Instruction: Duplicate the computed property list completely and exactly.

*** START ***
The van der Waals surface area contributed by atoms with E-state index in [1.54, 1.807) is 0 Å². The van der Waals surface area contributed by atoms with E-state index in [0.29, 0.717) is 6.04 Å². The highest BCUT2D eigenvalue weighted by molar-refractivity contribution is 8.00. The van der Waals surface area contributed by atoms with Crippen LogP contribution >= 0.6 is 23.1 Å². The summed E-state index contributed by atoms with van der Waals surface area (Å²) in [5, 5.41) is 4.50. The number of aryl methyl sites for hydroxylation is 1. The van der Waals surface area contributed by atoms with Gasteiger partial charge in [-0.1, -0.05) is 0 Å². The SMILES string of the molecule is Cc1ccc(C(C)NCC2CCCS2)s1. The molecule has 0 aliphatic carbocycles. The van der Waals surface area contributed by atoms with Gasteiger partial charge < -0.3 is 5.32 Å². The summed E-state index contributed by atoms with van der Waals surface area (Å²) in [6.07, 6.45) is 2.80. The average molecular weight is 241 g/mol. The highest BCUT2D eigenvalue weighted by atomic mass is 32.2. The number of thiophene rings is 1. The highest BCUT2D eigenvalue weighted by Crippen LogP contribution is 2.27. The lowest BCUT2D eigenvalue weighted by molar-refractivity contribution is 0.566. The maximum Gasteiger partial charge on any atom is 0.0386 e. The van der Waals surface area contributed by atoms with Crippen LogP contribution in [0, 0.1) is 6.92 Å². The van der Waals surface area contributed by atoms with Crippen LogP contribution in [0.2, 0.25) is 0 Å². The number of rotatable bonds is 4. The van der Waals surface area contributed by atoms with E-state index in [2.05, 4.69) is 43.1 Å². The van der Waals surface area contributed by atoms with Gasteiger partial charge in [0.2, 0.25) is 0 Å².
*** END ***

The van der Waals surface area contributed by atoms with E-state index in [1.54, 1.807) is 0 Å². The van der Waals surface area contributed by atoms with E-state index in [0.29, 0.717) is 6.04 Å². The highest BCUT2D eigenvalue weighted by molar-refractivity contribution is 8.00. The van der Waals surface area contributed by atoms with Crippen LogP contribution >= 0.6 is 23.1 Å². The summed E-state index contributed by atoms with van der Waals surface area (Å²) in [5, 5.41) is 4.50. The number of aryl methyl sites for hydroxylation is 1. The van der Waals surface area contributed by atoms with Gasteiger partial charge in [-0.1, -0.05) is 0 Å². The SMILES string of the molecule is Cc1ccc(C(C)NCC2CCCS2)s1. The molecule has 0 aliphatic carbocycles. The van der Waals surface area contributed by atoms with Gasteiger partial charge < -0.3 is 5.32 Å². The summed E-state index contributed by atoms with van der Waals surface area (Å²) in [6.07, 6.45) is 2.80. The average molecular weight is 241 g/mol. The highest BCUT2D eigenvalue weighted by atomic mass is 32.2. The number of thiophene rings is 1. The highest BCUT2D eigenvalue weighted by Crippen LogP contribution is 2.27. The lowest BCUT2D eigenvalue weighted by molar-refractivity contribution is 0.566. The maximum Gasteiger partial charge on any atom is 0.0386 e. The van der Waals surface area contributed by atoms with Crippen LogP contribution in [0, 0.1) is 6.92 Å². The van der Waals surface area contributed by atoms with Crippen LogP contribution in [0.2, 0.25) is 0 Å². The number of rotatable bonds is 4. The van der Waals surface area contributed by atoms with E-state index in [2.05, 4.69) is 43.1 Å². The van der Waals surface area contributed by atoms with Gasteiger partial charge in [0.2, 0.25) is 0 Å².